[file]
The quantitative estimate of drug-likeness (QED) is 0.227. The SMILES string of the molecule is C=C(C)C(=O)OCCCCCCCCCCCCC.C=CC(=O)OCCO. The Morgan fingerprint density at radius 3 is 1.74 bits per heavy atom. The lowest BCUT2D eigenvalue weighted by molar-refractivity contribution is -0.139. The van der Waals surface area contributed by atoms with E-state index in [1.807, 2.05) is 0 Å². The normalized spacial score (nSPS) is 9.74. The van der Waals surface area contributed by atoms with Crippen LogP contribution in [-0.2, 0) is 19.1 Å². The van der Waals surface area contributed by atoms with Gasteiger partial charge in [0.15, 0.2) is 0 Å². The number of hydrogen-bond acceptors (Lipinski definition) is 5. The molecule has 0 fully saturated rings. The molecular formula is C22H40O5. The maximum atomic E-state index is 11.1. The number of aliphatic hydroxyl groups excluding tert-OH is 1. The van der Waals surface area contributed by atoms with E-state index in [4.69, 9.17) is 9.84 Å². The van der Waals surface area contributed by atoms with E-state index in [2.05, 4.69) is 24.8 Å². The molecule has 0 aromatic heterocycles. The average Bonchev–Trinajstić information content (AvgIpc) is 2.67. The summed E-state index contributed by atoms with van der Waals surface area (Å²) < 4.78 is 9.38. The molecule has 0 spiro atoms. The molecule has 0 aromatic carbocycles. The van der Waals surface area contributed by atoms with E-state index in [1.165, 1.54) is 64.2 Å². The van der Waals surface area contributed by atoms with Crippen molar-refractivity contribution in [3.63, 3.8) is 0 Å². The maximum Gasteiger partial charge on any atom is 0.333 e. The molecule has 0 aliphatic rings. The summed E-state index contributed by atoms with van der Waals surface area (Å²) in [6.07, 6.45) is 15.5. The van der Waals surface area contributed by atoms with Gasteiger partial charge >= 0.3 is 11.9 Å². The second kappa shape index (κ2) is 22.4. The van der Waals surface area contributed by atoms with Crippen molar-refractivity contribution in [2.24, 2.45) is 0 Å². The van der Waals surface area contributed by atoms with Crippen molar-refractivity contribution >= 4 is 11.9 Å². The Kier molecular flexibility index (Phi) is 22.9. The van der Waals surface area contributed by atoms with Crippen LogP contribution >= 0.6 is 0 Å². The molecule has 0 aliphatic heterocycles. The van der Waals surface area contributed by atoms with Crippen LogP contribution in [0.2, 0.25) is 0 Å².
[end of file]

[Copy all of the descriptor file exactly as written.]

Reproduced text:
The quantitative estimate of drug-likeness (QED) is 0.227. The SMILES string of the molecule is C=C(C)C(=O)OCCCCCCCCCCCCC.C=CC(=O)OCCO. The Morgan fingerprint density at radius 3 is 1.74 bits per heavy atom. The lowest BCUT2D eigenvalue weighted by molar-refractivity contribution is -0.139. The van der Waals surface area contributed by atoms with E-state index in [1.807, 2.05) is 0 Å². The normalized spacial score (nSPS) is 9.74. The van der Waals surface area contributed by atoms with Crippen LogP contribution in [-0.2, 0) is 19.1 Å². The van der Waals surface area contributed by atoms with Gasteiger partial charge in [0.15, 0.2) is 0 Å². The number of hydrogen-bond acceptors (Lipinski definition) is 5. The molecule has 0 fully saturated rings. The molecular formula is C22H40O5. The maximum atomic E-state index is 11.1. The number of aliphatic hydroxyl groups excluding tert-OH is 1. The van der Waals surface area contributed by atoms with E-state index in [4.69, 9.17) is 9.84 Å². The van der Waals surface area contributed by atoms with E-state index in [2.05, 4.69) is 24.8 Å². The molecule has 0 aromatic heterocycles. The average Bonchev–Trinajstić information content (AvgIpc) is 2.67. The summed E-state index contributed by atoms with van der Waals surface area (Å²) < 4.78 is 9.38. The molecule has 0 spiro atoms. The molecule has 0 aromatic carbocycles. The van der Waals surface area contributed by atoms with E-state index in [1.165, 1.54) is 64.2 Å². The van der Waals surface area contributed by atoms with Crippen molar-refractivity contribution in [3.63, 3.8) is 0 Å². The maximum Gasteiger partial charge on any atom is 0.333 e. The molecule has 0 aliphatic rings. The summed E-state index contributed by atoms with van der Waals surface area (Å²) in [6.07, 6.45) is 15.5. The van der Waals surface area contributed by atoms with Gasteiger partial charge >= 0.3 is 11.9 Å². The second kappa shape index (κ2) is 22.4. The van der Waals surface area contributed by atoms with Crippen molar-refractivity contribution in [2.24, 2.45) is 0 Å². The van der Waals surface area contributed by atoms with Crippen molar-refractivity contribution >= 4 is 11.9 Å². The Kier molecular flexibility index (Phi) is 22.9. The van der Waals surface area contributed by atoms with Crippen LogP contribution >= 0.6 is 0 Å². The molecule has 0 aliphatic heterocycles. The van der Waals surface area contributed by atoms with Crippen LogP contribution in [0.2, 0.25) is 0 Å².